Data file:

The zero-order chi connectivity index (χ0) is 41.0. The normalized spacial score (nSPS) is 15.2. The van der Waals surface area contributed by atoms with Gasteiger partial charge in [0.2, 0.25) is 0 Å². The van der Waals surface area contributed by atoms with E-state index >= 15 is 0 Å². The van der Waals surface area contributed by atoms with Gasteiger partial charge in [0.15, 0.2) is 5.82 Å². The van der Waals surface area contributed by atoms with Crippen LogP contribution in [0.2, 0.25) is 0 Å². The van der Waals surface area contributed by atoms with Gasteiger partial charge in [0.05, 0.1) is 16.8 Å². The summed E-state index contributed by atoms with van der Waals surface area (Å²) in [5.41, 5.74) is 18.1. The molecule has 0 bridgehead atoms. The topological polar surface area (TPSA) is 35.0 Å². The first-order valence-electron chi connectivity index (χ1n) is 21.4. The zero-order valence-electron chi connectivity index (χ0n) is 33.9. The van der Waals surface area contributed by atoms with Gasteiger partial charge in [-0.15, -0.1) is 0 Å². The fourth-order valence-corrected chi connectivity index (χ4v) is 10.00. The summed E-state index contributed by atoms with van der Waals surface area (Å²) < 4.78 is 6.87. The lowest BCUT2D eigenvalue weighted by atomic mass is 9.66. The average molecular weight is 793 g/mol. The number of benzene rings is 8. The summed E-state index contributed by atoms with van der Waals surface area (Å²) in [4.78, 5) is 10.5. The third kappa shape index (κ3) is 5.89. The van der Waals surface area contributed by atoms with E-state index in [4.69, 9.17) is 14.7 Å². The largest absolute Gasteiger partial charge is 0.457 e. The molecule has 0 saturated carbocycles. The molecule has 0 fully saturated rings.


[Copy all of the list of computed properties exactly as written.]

The zero-order chi connectivity index (χ0) is 41.0. The normalized spacial score (nSPS) is 15.2. The van der Waals surface area contributed by atoms with Gasteiger partial charge in [0.2, 0.25) is 0 Å². The van der Waals surface area contributed by atoms with E-state index >= 15 is 0 Å². The van der Waals surface area contributed by atoms with Gasteiger partial charge in [0.15, 0.2) is 5.82 Å². The van der Waals surface area contributed by atoms with Crippen LogP contribution in [0.2, 0.25) is 0 Å². The van der Waals surface area contributed by atoms with Gasteiger partial charge in [0.05, 0.1) is 16.8 Å². The summed E-state index contributed by atoms with van der Waals surface area (Å²) in [5.41, 5.74) is 18.1. The molecule has 0 bridgehead atoms. The topological polar surface area (TPSA) is 35.0 Å². The first-order valence-electron chi connectivity index (χ1n) is 21.4. The zero-order valence-electron chi connectivity index (χ0n) is 33.9. The van der Waals surface area contributed by atoms with Gasteiger partial charge in [-0.15, -0.1) is 0 Å². The fourth-order valence-corrected chi connectivity index (χ4v) is 10.00. The summed E-state index contributed by atoms with van der Waals surface area (Å²) < 4.78 is 6.87. The lowest BCUT2D eigenvalue weighted by atomic mass is 9.66. The average molecular weight is 793 g/mol. The number of benzene rings is 8. The summed E-state index contributed by atoms with van der Waals surface area (Å²) in [4.78, 5) is 10.5. The third kappa shape index (κ3) is 5.89. The van der Waals surface area contributed by atoms with E-state index in [4.69, 9.17) is 14.7 Å². The largest absolute Gasteiger partial charge is 0.457 e. The molecule has 0 saturated carbocycles. The molecule has 0 fully saturated rings.